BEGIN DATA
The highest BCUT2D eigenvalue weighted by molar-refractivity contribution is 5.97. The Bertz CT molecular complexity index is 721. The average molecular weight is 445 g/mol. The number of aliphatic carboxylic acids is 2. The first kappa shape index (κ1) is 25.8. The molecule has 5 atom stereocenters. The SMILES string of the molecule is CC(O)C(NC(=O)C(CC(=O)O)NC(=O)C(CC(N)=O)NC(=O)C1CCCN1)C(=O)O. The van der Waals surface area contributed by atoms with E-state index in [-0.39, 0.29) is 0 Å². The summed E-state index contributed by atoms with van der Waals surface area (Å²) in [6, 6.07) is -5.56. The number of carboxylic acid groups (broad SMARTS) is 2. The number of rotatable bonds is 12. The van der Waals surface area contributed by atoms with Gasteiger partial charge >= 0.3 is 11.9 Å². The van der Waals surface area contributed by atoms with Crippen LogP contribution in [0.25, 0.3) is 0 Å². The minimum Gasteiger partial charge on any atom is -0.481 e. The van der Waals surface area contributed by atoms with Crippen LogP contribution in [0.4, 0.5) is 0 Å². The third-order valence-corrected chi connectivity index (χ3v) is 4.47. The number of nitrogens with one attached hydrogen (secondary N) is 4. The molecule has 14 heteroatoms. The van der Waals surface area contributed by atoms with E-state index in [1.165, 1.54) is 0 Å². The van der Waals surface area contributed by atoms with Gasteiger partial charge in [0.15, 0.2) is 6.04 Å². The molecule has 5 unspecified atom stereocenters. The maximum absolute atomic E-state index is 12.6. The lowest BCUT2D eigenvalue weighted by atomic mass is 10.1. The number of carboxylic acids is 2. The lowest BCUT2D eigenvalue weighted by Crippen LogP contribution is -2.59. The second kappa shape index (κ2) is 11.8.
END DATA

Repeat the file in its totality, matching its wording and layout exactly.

The highest BCUT2D eigenvalue weighted by molar-refractivity contribution is 5.97. The Bertz CT molecular complexity index is 721. The average molecular weight is 445 g/mol. The number of aliphatic carboxylic acids is 2. The first kappa shape index (κ1) is 25.8. The molecule has 5 atom stereocenters. The SMILES string of the molecule is CC(O)C(NC(=O)C(CC(=O)O)NC(=O)C(CC(N)=O)NC(=O)C1CCCN1)C(=O)O. The van der Waals surface area contributed by atoms with E-state index in [-0.39, 0.29) is 0 Å². The summed E-state index contributed by atoms with van der Waals surface area (Å²) in [6, 6.07) is -5.56. The number of carboxylic acid groups (broad SMARTS) is 2. The number of rotatable bonds is 12. The van der Waals surface area contributed by atoms with Gasteiger partial charge >= 0.3 is 11.9 Å². The van der Waals surface area contributed by atoms with Crippen LogP contribution in [0.25, 0.3) is 0 Å². The minimum Gasteiger partial charge on any atom is -0.481 e. The van der Waals surface area contributed by atoms with Crippen LogP contribution in [0.4, 0.5) is 0 Å². The third-order valence-corrected chi connectivity index (χ3v) is 4.47. The number of nitrogens with one attached hydrogen (secondary N) is 4. The molecule has 14 heteroatoms. The van der Waals surface area contributed by atoms with E-state index in [1.165, 1.54) is 0 Å². The van der Waals surface area contributed by atoms with Gasteiger partial charge in [0.15, 0.2) is 6.04 Å². The molecule has 5 unspecified atom stereocenters. The maximum absolute atomic E-state index is 12.6. The lowest BCUT2D eigenvalue weighted by atomic mass is 10.1. The number of carboxylic acids is 2. The lowest BCUT2D eigenvalue weighted by Crippen LogP contribution is -2.59. The second kappa shape index (κ2) is 11.8.